Manuals >Importing and Exporting Designs >Chapter 7: Gerber Artwork Translator and Gerber Viewer
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Configuring the Gerber Translator for Photoplotters

Types of Photoplotters

There are two types of photoplotters: vector and raster.

Vector Photoplotters

Vector photoplotters process each draw and flash command directly from the Gerber database. These are normally mechanical plotters with an X-Y table, a light head, and an aperture wheel. Examples of vector plotters include the Gerber 3200 and 4000 series flatbed plotters.

Raster Photoplotters

Raster photoplotters rasterize the input Gerber data using a computer, and then use the resulting bitmap to modulate a laser that is scanned across the film. What is interesting about raster plotters is that many of them can accept polygons in addition to draws and flashes. The ability of a photoplotter to fill a polygon is extremely useful to the microwave and RF designer. Examples of powerful raster plotters that support polygons include the Gerber Crescent family of plotters and the Cymbolic Sciences family of FIRE 9000 plotters.

Vector Plotter Configuration

The mask file input to the Gerber translator is essentially a collection of polygons that need to be filled. Therefore, when you run the translator you should:

  • Set the Translation Settings option Outline/Fill to FILL.

  • Have a reasonable selection of round apertures available to fill. The smallest aperture diameter should be at least 2-3 times less than your smallest line width, otherwise you may not get a good representation of your design.

Typical D-code diameters range from 0.001 inch up to 0.200 inch. Most mechanical photoplotters support up to 24 D-codes.

The Gerber translator uses an advanced multi-aperture fill instead of what we call a pen plotter fill. The multi-aperture fill generates Gerber files with the same resolution as a pen plotter fill, but creates data files 5-10 times smaller.

Polygon Filling Rules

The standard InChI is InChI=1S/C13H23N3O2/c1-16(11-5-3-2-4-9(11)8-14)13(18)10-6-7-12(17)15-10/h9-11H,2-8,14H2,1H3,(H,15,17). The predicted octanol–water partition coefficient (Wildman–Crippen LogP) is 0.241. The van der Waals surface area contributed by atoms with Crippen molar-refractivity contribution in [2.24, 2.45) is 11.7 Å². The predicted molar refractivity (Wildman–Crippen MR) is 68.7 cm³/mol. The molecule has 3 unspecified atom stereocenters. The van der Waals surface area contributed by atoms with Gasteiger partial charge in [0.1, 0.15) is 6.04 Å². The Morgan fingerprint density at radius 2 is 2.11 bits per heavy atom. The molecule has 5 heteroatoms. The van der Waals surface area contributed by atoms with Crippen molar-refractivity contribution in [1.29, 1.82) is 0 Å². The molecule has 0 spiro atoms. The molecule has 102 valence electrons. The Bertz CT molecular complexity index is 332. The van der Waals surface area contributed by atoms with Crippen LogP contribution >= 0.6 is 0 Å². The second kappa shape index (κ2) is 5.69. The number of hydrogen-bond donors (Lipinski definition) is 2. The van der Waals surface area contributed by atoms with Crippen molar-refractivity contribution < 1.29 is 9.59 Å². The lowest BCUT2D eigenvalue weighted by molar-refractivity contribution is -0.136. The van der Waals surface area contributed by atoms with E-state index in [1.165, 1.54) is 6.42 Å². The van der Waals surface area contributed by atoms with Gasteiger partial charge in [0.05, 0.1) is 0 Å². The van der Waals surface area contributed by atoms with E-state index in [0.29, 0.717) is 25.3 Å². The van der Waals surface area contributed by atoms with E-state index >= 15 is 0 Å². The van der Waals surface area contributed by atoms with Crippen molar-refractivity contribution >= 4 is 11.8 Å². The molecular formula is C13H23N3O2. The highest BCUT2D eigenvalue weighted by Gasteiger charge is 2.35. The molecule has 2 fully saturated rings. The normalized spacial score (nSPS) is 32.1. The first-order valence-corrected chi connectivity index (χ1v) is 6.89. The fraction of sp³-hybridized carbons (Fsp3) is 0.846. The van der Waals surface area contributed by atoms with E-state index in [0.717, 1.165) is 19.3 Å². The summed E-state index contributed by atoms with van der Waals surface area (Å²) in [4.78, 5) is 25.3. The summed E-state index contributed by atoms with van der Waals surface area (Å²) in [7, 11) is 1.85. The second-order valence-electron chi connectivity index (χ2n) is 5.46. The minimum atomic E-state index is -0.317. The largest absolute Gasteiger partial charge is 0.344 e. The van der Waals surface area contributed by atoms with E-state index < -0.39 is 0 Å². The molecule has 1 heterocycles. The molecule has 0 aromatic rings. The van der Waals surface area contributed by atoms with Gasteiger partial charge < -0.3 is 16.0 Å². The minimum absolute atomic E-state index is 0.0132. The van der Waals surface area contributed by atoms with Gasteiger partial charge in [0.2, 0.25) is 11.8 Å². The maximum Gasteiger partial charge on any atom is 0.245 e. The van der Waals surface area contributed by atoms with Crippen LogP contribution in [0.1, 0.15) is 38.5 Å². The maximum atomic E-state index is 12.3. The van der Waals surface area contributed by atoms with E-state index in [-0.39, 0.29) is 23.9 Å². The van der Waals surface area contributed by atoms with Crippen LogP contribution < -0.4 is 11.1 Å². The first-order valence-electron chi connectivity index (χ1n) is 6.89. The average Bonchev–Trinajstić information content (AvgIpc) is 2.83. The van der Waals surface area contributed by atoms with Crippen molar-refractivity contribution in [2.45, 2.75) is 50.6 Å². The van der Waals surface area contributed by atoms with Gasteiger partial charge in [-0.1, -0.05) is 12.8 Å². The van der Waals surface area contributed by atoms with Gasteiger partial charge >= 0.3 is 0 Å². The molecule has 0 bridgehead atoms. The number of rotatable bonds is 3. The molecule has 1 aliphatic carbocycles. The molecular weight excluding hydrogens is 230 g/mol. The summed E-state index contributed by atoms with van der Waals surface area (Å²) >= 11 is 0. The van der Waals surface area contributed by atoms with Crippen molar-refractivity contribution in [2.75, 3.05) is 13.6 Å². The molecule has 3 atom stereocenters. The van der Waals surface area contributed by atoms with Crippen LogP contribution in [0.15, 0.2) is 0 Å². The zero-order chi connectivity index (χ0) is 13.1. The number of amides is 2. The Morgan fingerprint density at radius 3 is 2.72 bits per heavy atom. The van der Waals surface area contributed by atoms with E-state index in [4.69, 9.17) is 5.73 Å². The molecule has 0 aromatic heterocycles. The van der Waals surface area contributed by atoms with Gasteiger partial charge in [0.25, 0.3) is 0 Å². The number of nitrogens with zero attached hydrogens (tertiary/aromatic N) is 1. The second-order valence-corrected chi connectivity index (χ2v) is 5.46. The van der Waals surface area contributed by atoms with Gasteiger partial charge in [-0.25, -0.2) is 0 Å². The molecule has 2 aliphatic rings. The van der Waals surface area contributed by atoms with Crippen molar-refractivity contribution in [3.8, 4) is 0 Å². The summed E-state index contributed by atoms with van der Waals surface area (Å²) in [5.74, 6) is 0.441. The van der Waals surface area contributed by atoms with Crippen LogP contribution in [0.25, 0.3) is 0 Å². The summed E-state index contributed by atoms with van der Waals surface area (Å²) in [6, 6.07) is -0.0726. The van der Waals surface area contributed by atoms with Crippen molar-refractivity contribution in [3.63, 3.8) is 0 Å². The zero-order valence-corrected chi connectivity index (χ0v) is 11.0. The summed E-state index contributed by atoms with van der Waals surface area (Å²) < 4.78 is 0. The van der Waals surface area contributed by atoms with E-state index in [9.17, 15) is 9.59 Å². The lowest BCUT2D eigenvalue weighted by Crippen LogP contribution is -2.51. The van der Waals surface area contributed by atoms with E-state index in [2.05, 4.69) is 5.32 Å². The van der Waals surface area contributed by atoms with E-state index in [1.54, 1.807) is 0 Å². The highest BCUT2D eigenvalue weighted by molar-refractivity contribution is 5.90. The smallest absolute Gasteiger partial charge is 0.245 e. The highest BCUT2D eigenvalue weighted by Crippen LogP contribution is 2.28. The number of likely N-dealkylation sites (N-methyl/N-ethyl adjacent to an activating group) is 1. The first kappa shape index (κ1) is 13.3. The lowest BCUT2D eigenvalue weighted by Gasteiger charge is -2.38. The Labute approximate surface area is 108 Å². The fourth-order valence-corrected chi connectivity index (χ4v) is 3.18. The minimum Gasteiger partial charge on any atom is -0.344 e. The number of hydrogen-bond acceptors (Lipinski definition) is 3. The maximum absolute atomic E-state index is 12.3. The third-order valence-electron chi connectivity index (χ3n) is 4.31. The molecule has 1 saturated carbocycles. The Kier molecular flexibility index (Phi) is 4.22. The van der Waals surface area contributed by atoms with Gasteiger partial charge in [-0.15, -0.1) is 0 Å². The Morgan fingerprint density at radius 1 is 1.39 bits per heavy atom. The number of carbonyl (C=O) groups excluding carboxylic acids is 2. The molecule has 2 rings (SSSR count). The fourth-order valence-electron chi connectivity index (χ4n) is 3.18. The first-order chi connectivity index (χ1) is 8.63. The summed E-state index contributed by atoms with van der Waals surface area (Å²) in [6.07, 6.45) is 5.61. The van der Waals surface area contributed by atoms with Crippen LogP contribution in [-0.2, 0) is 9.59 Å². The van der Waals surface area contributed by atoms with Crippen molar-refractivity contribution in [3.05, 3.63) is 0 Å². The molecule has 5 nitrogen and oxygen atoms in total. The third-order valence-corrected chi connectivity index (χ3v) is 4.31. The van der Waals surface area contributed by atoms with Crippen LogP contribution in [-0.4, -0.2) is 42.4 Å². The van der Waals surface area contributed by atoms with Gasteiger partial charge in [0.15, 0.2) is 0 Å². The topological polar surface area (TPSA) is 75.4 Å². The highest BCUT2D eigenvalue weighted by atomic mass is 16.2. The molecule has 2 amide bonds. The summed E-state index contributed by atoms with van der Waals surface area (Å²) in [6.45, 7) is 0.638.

Each polygon is filled independently of any other polygon in the mask file.

Any arcs that are part of a polygon boundary are broken into segments using the ArcRes parameter. This parameter is the number of degrees per segment. The default of ArcRes is 9 degrees. If you need smoother arcs in your film, reduce the number to 6 or even 4 degrees.

The routines start filling at the inner edge of the polygon with the smallest aperture (the one you specify as the Start Aperture in the translation configuration menu). This aperture is normally used twice and is offset from the edge of the polygon by 1/2 diameter (see A below). The first two strokes overlap by 1/2 diameter (see B below).

The routines then select a larger aperture (but normally no larger than 2 times the starting aperture) and repeat this process.

The interior of most large polygons is scan-filled with a fat aperture. There is no overlap between strokes once the routines jump into scan-fill mode.

Empty Polygons

Because the Gerber translator fills each polygon as it encounters it in the data stream, when it encounters an empty polygon it cannot clear away areas already filled. Therefore, for vector photoplotters, avoid using empty polygons in your layout. (This limitation is not in effect for some raster plotters.)

The translator issues a warning in the log file when it does encounter an empty polygon so that you do not accidentally plot over it.

If you have used empty polygons in your design, you may select the Advanced Design System Gerber export option Auto Merge, enabling you to merge filled and empty polygons to form a single filled polygon. This creates what we call a re-entrant polygon and is supported by the Gerber translator. However, while we recommend this function for relatively simple structures, we do not recommend you use such a function where hundreds of drill holes must appear in a power plane.